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formariz

Auger bits and their maintenance

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formariz

 The auger is in my opinion the best woodworking bit there is within their size range. Normal ones range from a #4 to a #16. That is 4/16' to 16/16". That is the standard designation of size for augers in 16ths of an inch although there are exceptions.

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There are also numerous varieties of augers but the most common ones are the Jennings Pattern on right and the Irwin Pattern on left.

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Unknown to many is also the fact they are usually specialized for softwoods or hardwoods, the difference being the threads in the screw one being coarse fast threaded for softwoods and one being fine threaded for hard woods. What the difference does is it changes the feed rate into the wood.

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Augers are also slightly narrower along their lengths than at the cutting edge to provide slight clearance as hole is drilled to avoid binding. Within their size range there is not anything else like them that provides a perfectly started hole with no tear out, the best chip ejection with no clogging whatsoever in their entire length ( try drilling a 6" deep hole with any other bit without frequently backing it out), and the ability to drill a hole up to 7-1/2" deep using a standard bit.
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With practice one can also drill up to 45 degree holes without any type of jig. The Jennings pattern bit is in itself a beautiful piece of engineering, a complete vintage set in their original case commanding serious money. Luckily unless one wants shiny new bits they can be picked up at most flea markets by the dozens for next to nothing. Most are able to be restored and used to their full potential. Just look out for badly pitted ones and ones with a broken screw.

Sharpening them is really simple. I use a few small files, small tapered triangular files are best for this,and hone them frequently with some ceramic slips. The honing part is not necessary for most , it is just my way of always maintaining them perfectly sharp.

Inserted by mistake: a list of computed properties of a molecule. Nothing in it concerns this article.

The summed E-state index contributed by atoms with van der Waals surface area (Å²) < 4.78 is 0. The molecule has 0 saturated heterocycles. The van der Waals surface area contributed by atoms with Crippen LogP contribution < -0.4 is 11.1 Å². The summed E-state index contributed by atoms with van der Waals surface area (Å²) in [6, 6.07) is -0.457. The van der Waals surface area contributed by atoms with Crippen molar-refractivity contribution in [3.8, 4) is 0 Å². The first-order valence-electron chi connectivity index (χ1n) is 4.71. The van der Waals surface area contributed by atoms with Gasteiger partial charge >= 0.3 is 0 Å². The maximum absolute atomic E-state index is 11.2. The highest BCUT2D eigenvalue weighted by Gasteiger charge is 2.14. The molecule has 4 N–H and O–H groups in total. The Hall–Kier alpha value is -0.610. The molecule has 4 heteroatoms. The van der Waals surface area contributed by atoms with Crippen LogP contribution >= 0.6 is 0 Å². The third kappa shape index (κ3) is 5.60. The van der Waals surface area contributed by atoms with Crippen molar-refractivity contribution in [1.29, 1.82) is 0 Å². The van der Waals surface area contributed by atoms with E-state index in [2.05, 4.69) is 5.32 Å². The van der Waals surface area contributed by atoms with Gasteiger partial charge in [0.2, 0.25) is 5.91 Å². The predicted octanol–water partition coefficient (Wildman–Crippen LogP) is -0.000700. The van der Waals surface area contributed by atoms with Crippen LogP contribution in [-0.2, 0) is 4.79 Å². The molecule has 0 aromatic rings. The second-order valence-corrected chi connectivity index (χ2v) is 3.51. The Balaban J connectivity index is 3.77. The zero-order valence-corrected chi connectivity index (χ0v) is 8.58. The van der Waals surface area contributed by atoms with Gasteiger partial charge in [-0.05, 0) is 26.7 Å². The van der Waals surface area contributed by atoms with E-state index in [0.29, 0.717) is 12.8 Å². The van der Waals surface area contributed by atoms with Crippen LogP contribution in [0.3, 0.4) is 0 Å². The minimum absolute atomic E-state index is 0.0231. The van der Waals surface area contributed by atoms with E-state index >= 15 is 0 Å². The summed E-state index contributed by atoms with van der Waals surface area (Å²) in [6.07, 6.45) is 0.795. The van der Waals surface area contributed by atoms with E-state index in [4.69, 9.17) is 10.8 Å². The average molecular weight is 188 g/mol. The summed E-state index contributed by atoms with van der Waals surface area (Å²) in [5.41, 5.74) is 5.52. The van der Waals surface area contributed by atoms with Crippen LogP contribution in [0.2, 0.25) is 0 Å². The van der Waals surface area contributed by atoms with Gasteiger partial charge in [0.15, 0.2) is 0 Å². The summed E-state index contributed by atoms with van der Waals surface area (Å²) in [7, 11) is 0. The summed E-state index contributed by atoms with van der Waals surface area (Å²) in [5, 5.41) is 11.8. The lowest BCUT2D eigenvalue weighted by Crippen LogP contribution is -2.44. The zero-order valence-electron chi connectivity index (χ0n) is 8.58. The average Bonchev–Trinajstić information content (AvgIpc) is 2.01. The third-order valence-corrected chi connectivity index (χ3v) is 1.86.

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First sharpen cutting edges by holding file  flat on cutting edge removing material from the entire cutting edge. Avoid doing just the tip of the edge. Doing so eventually one starts reducing the distance from that edge to the spur which is important and also quickly loosing cutting edge. There is a limit to how far back that edge can be sharpened. Hone any burrs on the underside of edge.

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Next do the spurs again holding file tight to the whole length of spur. Avoid reducing the height of the spurs and keep them at the same height. Equal height is important . Drastically unequal spurs create a sort of pulling to one side as one turns brace.

Last just remove any burs very lightly from outside spurs. Keep flutes clean. I use a dry lubricant spray on them. Keeps them from rusting and helps in providing a slippery surface for chips.

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Edited by formariz
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Mows4three

Amazing!    Thanks for posting.  Lots of great information in your post.  I inherited a lot of drill bits from my grandfather and enjoy using his old Irwin pattern set that is still in the original box, like yours.   I’ll be making some spoon bits soon for some chairmaking I plan to get into.  

 

I have several auger bits that I’ve accumulated over the years and are mostly used for electrical work.   Some are suited for drilling horizontal holes in rafters or joists (short and stubby), and others for drilling long vertical holes in girders or built up beams.    

 

I just used used a Rigid NOS auger bit for the first time three weeks ago (bought it in 1995) when I put together a new anvil stand for an old Fisher anvil of mine.  It worked perfectly and almost effortlessly.

 

By the way, from the looks of the background in your pics, you must have quite a nice shop.  I just built a new wood shop and a blacksmith shop last summer in expectation of having it organized form my pending retirement in a few years.   

 

Cheers!

 

Dave

 

 

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formariz

@Mows4three Thank you. That's a very nice set up you have there. I particularly like the way you set he post vise .This way there are no obstructions whatsoever. How heavy is the Fisher? I recently started also dabbling with blacksmithing and should be getting my propane  furnace soon. Great design with all windows up top where they are needed. Is that Plastic all around? Looks like some stuff I used years ago forget right now what it is called. Used it for the roof of a greenhouse. About 3/4" thick webbed in the center.

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jabelman

So there might be hope for those old hole hog bits I use to drill deep into the stumps to help them rot!  

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formariz
12 minutes ago, jabelman said:

So there might be hope for those old hole hog bits I use to drill deep into the stumps to help them rot!  

Absolutely. 

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